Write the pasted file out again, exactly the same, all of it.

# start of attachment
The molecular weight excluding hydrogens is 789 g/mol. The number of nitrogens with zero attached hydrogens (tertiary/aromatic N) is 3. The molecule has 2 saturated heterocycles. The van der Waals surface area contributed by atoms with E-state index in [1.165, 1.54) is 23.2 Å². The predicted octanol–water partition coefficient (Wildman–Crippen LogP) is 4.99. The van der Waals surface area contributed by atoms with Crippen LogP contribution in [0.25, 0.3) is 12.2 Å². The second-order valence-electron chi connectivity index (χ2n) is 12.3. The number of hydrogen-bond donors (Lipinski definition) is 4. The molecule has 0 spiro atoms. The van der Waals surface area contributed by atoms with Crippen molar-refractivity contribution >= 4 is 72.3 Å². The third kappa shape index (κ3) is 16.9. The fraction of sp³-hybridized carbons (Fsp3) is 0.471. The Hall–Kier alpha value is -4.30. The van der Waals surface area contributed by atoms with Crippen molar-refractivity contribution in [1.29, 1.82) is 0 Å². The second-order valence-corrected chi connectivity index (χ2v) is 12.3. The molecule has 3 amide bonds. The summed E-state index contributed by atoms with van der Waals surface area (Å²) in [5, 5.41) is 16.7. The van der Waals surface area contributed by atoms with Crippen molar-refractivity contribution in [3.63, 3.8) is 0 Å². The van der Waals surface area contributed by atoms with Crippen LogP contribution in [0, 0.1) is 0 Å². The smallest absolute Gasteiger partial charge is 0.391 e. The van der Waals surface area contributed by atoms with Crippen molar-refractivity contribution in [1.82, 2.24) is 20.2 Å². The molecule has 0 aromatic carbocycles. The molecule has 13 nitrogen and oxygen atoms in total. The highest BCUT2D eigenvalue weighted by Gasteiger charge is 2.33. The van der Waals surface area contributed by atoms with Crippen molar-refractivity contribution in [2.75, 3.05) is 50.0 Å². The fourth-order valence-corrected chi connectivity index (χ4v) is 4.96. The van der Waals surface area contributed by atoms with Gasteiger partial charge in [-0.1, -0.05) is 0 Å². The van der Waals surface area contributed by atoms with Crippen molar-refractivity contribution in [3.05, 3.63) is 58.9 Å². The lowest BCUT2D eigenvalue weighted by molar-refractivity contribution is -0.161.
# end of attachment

The molecular weight excluding hydrogens is 789 g/mol. The number of nitrogens with zero attached hydrogens (tertiary/aromatic N) is 3. The molecule has 2 saturated heterocycles. The van der Waals surface area contributed by atoms with E-state index in [1.165, 1.54) is 23.2 Å². The predicted octanol–water partition coefficient (Wildman–Crippen LogP) is 4.99. The van der Waals surface area contributed by atoms with Crippen LogP contribution in [0.25, 0.3) is 12.2 Å². The second-order valence-electron chi connectivity index (χ2n) is 12.3. The number of hydrogen-bond donors (Lipinski definition) is 4. The molecule has 0 spiro atoms. The van der Waals surface area contributed by atoms with Crippen molar-refractivity contribution >= 4 is 72.3 Å². The third kappa shape index (κ3) is 16.9. The fraction of sp³-hybridized carbons (Fsp3) is 0.471. The Hall–Kier alpha value is -4.30. The van der Waals surface area contributed by atoms with Crippen molar-refractivity contribution in [1.29, 1.82) is 0 Å². The second-order valence-corrected chi connectivity index (χ2v) is 12.3. The molecule has 3 amide bonds. The summed E-state index contributed by atoms with van der Waals surface area (Å²) in [5, 5.41) is 16.7. The van der Waals surface area contributed by atoms with Crippen molar-refractivity contribution in [3.63, 3.8) is 0 Å². The van der Waals surface area contributed by atoms with Crippen LogP contribution in [0, 0.1) is 0 Å². The smallest absolute Gasteiger partial charge is 0.391 e. The van der Waals surface area contributed by atoms with Crippen molar-refractivity contribution in [1.82, 2.24) is 20.2 Å². The molecule has 0 aromatic carbocycles. The molecule has 13 nitrogen and oxygen atoms in total. The highest BCUT2D eigenvalue weighted by Gasteiger charge is 2.33. The van der Waals surface area contributed by atoms with Crippen molar-refractivity contribution in [2.75, 3.05) is 50.0 Å². The fourth-order valence-corrected chi connectivity index (χ4v) is 4.96. The van der Waals surface area contributed by atoms with Gasteiger partial charge in [-0.1, -0.05) is 0 Å². The van der Waals surface area contributed by atoms with Crippen molar-refractivity contribution in [3.05, 3.63) is 58.9 Å². The lowest BCUT2D eigenvalue weighted by molar-refractivity contribution is -0.161.